Miller couldn’t hold them off as the pair surged. It was close at the tape with Streich winning in 1:47.28, Lagat in second in 1:47.31. Jewett, who was bested by Miller two weeks before at the NCAA West Preliminary Championships at Miller’s home track at Texas A&M with a finish line dive for the win in a new personal best of 1:45.57 to 1:46.60, had now come back on Miller, edging him for third, 1:47.43 to 1:47.50.

COLLEGE STATION, TX – May 29, 2021 – Brandon Miller makes it across the finish line just ahead of Isaiah Jewett during NCAA Outdoor Track and Field West Prelims at E.B. Cushing Stadium in College Station, TX. Photo By Craig Bisacre/Texas A&M Athletics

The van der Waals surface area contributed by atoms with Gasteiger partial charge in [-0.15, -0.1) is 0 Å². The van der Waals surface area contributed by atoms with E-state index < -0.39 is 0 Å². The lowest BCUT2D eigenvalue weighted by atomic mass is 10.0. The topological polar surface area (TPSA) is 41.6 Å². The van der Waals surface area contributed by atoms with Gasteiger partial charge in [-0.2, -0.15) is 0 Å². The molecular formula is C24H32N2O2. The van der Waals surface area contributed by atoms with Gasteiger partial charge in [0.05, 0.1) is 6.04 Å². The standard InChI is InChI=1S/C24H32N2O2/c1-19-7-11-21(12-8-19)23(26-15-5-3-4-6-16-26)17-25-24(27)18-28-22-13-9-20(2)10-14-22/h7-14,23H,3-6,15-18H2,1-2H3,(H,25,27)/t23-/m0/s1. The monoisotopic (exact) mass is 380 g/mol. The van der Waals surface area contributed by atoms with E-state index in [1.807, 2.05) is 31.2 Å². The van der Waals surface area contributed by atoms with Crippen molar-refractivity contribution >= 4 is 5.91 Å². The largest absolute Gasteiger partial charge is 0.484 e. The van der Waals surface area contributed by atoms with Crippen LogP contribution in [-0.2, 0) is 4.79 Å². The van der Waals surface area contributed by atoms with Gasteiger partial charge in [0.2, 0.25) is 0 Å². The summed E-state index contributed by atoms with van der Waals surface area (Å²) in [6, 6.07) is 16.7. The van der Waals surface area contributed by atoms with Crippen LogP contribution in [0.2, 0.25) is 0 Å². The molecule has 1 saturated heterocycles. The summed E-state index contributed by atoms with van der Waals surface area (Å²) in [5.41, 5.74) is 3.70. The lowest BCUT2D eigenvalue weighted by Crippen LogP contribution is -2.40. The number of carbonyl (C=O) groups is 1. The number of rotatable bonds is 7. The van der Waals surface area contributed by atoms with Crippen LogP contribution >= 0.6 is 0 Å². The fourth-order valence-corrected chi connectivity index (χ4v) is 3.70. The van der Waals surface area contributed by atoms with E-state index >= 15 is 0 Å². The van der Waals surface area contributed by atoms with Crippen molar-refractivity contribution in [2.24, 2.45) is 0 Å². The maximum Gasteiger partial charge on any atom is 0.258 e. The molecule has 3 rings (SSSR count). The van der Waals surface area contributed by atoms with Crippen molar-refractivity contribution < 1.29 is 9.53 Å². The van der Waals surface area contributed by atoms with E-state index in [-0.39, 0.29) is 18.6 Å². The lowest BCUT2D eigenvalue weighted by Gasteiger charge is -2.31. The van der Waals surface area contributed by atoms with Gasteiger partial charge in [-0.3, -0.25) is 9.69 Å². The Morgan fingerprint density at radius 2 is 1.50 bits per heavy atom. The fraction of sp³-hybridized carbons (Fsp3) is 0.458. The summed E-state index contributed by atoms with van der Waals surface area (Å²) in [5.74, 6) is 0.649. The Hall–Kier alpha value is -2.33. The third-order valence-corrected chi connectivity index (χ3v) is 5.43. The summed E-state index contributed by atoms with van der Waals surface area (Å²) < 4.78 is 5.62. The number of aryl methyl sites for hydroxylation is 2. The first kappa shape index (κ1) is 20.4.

The pair had to the play the waiting game as they didn’t get the automatic berths to the finals the top-two finishes earned. The pair had to watch and hope the third of three semifinal sections wasn’t faster than their times. Miller was especially in a predicament and on the outside looking in as section #1 third-placer Crayton Carrozza of Texas clocked a 1:47.46, putting him behind Jewett, but ahead of Miller for one of the three non-automatic qualifier spots to advance to Friday’s final. So Jewett, Carrozza, and Miller sat 1-2-3 in the fastest non-automatic qualifying spots of the three available. After a few anxious minutes, Miller’s fears were eased as section 3 winner finished in 1:47.80 and second, third, and fourth-place finishers were 1:47.91, 1:48.16, and 1:48.45. Jewett, Cardozza, and Miller’s times placed them 5th, 6th and 7th overall to earn them the three final qualifying spots.